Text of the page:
The last of the Met’s borough Body Worn Video cameras have been issued to officers in Merton.
On Thursday, 31 August, Commander Neil Jerome met with Merton’s response team officers at Wimbledon Police Station to hand over the last of the 321 borough cameras.
Commander Neil Jerome, Territorial Police lead for Crime, Criminal Justice and Roads and Transport Policing, said: “Since the launch of the body worn camera trial in October 2016, the Met have handed out just over 17,500 cameras and we are on target of delivering 22,000 by the end of the year. It is a large and ambitious project which has helped boost public confidence and transparency.”
The Mayor of London, Sadiq Khan, said: “Body Worn Video is a huge step forward in bringing our capital’s police force into the 21st century, and now every borough across our capital can benefit from it. We have already seen the difference this technology is making to officers, increasing accountability and helping to gather better evidence of swifter justice. With thousands of video clips now being submitted each month, the cameras are also helping to drive down complaints against officers and building trust and confidence in the city’s policing. Now the London-wide rollout is complete, Londoners can feel reassured during their interactions with the police and our officers can have confidence in the transparency of their actions, as they continue their great work on the frontline fighting crime and keeping our city safe.”
Superintendent Guy Collings, from Merton Borough, said: “Body worn video (BWV) will greatly assist us in the fight against crime and also to support victims. In addition, its use will help the Met to be more accountable.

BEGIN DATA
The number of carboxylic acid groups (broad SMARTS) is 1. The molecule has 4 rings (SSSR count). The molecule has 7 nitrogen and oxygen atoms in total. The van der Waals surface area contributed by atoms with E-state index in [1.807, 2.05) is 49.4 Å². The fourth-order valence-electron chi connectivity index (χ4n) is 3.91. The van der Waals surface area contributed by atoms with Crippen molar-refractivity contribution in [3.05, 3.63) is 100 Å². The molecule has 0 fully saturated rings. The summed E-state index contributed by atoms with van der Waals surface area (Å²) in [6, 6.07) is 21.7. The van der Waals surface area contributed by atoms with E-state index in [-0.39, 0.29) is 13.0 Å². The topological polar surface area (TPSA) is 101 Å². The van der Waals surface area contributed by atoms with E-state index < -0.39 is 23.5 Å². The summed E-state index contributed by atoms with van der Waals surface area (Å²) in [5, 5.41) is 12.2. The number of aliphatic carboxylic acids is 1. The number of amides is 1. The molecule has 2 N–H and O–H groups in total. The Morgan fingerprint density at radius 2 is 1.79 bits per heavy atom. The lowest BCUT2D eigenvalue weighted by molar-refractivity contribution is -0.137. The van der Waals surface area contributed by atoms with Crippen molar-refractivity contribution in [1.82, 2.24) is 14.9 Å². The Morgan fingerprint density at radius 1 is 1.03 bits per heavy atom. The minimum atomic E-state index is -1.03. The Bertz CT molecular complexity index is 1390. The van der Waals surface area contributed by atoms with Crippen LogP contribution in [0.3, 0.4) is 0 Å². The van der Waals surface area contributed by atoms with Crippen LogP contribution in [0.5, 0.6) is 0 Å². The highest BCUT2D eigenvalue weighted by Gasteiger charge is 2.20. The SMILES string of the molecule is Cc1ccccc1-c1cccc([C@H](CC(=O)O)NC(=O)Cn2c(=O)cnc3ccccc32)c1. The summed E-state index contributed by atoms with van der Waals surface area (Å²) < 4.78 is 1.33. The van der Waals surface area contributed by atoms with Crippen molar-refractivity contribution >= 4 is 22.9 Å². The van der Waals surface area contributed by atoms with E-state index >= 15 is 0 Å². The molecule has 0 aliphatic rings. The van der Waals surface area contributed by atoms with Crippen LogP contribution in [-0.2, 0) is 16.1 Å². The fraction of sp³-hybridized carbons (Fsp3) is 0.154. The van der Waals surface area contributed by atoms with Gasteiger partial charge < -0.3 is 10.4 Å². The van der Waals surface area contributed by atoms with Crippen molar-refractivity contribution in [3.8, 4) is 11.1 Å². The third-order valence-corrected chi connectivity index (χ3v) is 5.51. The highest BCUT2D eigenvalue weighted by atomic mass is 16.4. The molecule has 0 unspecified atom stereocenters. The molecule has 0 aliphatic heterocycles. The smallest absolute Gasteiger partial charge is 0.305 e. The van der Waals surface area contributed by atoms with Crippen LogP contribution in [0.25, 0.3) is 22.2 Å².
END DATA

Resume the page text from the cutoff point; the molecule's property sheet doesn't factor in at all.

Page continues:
“Experience of using cameras elsewhere across the country and the Met already shows that people are more likely to plead guilty when they know an incident has been captured on BWV. Video captures events in a way that can’t be represented on paper in the same detail and it has been shown the mere presence of this type of video can often defuse potentially violent situations without the need for force to be used. I believe it will also show how our officers deal with difficult and dangerous situations every day and provide clearer evidence when it’s been alleged that we got things wrong.”
Since August 2016, officers have recorded almost 800,000 videos, of which 500,000 have auto deleted from the system as per the Met’s policy on retention of footage.
The Met is the only UK police force digitally sharing BWV with the Crown Prosecution Service (CPS), with officers now routinely submitting more than 3,000 clips a month, leading to speedier justice and saving on time and the cost of officers burning and safely distributing around 6,000 discs.
The Met has been awarded the Surveillance Camera Commissioner's accreditation scheme. Greater Manchester Police are the only other UK force awarded this.
The Met has also been given a Directorate of Audit, Risk and Assurance (DARA) rating of 'substantive' following a MOPAC audit of Body Worn Video.